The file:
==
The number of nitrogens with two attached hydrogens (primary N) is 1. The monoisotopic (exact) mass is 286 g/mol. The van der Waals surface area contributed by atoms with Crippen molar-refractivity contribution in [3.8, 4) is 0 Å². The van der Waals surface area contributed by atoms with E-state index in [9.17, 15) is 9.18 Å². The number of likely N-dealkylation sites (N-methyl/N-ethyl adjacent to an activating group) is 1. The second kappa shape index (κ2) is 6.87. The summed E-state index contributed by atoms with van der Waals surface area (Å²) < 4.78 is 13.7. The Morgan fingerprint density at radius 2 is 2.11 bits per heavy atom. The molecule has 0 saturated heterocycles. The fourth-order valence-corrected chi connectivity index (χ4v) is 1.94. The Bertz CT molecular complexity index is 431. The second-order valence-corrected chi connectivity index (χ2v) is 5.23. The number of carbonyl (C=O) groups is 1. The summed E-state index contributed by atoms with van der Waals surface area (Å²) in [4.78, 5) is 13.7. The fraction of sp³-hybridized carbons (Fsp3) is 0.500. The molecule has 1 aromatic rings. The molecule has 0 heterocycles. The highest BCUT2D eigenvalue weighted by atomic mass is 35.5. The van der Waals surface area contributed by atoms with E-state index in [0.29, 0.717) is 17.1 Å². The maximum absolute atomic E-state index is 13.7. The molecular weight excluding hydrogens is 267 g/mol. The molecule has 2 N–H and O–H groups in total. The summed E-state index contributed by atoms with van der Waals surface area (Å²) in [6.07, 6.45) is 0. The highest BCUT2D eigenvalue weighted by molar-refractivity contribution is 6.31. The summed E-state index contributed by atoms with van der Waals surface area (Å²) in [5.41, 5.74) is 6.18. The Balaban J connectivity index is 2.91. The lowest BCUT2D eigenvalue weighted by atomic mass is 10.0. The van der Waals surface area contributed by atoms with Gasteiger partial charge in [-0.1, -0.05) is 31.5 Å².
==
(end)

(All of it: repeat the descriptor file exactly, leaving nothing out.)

The number of nitrogens with two attached hydrogens (primary N) is 1. The monoisotopic (exact) mass is 286 g/mol. The van der Waals surface area contributed by atoms with Crippen molar-refractivity contribution in [3.8, 4) is 0 Å². The van der Waals surface area contributed by atoms with E-state index in [9.17, 15) is 9.18 Å². The number of likely N-dealkylation sites (N-methyl/N-ethyl adjacent to an activating group) is 1. The second kappa shape index (κ2) is 6.87. The summed E-state index contributed by atoms with van der Waals surface area (Å²) < 4.78 is 13.7. The Morgan fingerprint density at radius 2 is 2.11 bits per heavy atom. The molecule has 0 saturated heterocycles. The fourth-order valence-corrected chi connectivity index (χ4v) is 1.94. The Bertz CT molecular complexity index is 431. The second-order valence-corrected chi connectivity index (χ2v) is 5.23. The number of carbonyl (C=O) groups is 1. The summed E-state index contributed by atoms with van der Waals surface area (Å²) in [4.78, 5) is 13.7. The fraction of sp³-hybridized carbons (Fsp3) is 0.500. The molecule has 1 aromatic rings. The molecule has 0 heterocycles. The highest BCUT2D eigenvalue weighted by atomic mass is 35.5. The van der Waals surface area contributed by atoms with E-state index in [0.29, 0.717) is 17.1 Å². The maximum absolute atomic E-state index is 13.7. The molecular weight excluding hydrogens is 267 g/mol. The molecule has 2 N–H and O–H groups in total. The summed E-state index contributed by atoms with van der Waals surface area (Å²) in [6.07, 6.45) is 0. The highest BCUT2D eigenvalue weighted by molar-refractivity contribution is 6.31. The summed E-state index contributed by atoms with van der Waals surface area (Å²) in [5.41, 5.74) is 6.18. The Balaban J connectivity index is 2.91. The lowest BCUT2D eigenvalue weighted by atomic mass is 10.0. The van der Waals surface area contributed by atoms with Gasteiger partial charge in [-0.1, -0.05) is 31.5 Å².